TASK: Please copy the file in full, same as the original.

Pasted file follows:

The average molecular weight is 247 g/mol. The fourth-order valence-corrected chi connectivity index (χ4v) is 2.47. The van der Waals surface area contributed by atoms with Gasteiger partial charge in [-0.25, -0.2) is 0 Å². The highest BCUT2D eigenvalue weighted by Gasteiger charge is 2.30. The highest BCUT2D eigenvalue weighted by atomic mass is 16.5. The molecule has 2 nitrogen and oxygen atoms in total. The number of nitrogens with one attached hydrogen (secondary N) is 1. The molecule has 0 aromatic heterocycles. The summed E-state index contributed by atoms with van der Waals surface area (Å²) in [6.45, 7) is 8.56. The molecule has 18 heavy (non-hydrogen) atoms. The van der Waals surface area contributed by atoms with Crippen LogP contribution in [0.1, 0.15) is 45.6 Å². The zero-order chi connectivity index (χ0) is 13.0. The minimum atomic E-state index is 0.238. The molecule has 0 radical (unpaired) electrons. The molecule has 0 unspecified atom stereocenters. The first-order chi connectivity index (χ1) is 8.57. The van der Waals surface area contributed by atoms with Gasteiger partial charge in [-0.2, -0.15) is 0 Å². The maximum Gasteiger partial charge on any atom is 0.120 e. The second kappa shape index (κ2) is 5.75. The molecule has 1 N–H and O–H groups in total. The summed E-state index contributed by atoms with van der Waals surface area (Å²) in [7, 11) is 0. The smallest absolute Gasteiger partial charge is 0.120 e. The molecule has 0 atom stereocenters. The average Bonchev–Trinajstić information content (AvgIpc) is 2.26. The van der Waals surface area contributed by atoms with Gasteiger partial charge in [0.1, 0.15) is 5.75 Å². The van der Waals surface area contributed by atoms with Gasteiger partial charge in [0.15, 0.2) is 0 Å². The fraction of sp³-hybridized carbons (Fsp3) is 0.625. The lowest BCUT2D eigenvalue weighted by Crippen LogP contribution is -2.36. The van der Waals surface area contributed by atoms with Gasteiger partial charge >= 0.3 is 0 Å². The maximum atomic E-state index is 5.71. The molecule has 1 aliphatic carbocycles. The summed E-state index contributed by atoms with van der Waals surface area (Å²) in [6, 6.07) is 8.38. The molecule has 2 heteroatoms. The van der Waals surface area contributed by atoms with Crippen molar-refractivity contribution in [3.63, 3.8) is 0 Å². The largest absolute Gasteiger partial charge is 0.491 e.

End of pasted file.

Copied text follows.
The average molecular weight is 247 g/mol. The fourth-order valence-corrected chi connectivity index (χ4v) is 2.47. The van der Waals surface area contributed by atoms with Gasteiger partial charge in [-0.25, -0.2) is 0 Å². The highest BCUT2D eigenvalue weighted by Gasteiger charge is 2.30. The highest BCUT2D eigenvalue weighted by atomic mass is 16.5. The molecule has 2 nitrogen and oxygen atoms in total. The number of nitrogens with one attached hydrogen (secondary N) is 1. The molecule has 0 aromatic heterocycles. The summed E-state index contributed by atoms with van der Waals surface area (Å²) in [6.45, 7) is 8.56. The molecule has 18 heavy (non-hydrogen) atoms. The van der Waals surface area contributed by atoms with Crippen LogP contribution in [0.1, 0.15) is 45.6 Å². The zero-order chi connectivity index (χ0) is 13.0. The minimum atomic E-state index is 0.238. The molecule has 0 radical (unpaired) electrons. The molecule has 0 unspecified atom stereocenters. The first-order chi connectivity index (χ1) is 8.57. The van der Waals surface area contributed by atoms with Gasteiger partial charge in [-0.2, -0.15) is 0 Å². The maximum Gasteiger partial charge on any atom is 0.120 e. The second kappa shape index (κ2) is 5.75. The molecule has 1 N–H and O–H groups in total. The summed E-state index contributed by atoms with van der Waals surface area (Å²) in [7, 11) is 0. The smallest absolute Gasteiger partial charge is 0.120 e. The molecule has 0 atom stereocenters. The average Bonchev–Trinajstić information content (AvgIpc) is 2.26. The van der Waals surface area contributed by atoms with Gasteiger partial charge in [0.1, 0.15) is 5.75 Å². The van der Waals surface area contributed by atoms with Gasteiger partial charge in [0.15, 0.2) is 0 Å². The fraction of sp³-hybridized carbons (Fsp3) is 0.625. The lowest BCUT2D eigenvalue weighted by Crippen LogP contribution is -2.36. The van der Waals surface area contributed by atoms with Gasteiger partial charge >= 0.3 is 0 Å². The maximum atomic E-state index is 5.71. The molecule has 1 aliphatic carbocycles. The summed E-state index contributed by atoms with van der Waals surface area (Å²) in [6, 6.07) is 8.38. The molecule has 2 heteroatoms. The van der Waals surface area contributed by atoms with Crippen molar-refractivity contribution in [3.63, 3.8) is 0 Å². The largest absolute Gasteiger partial charge is 0.491 e.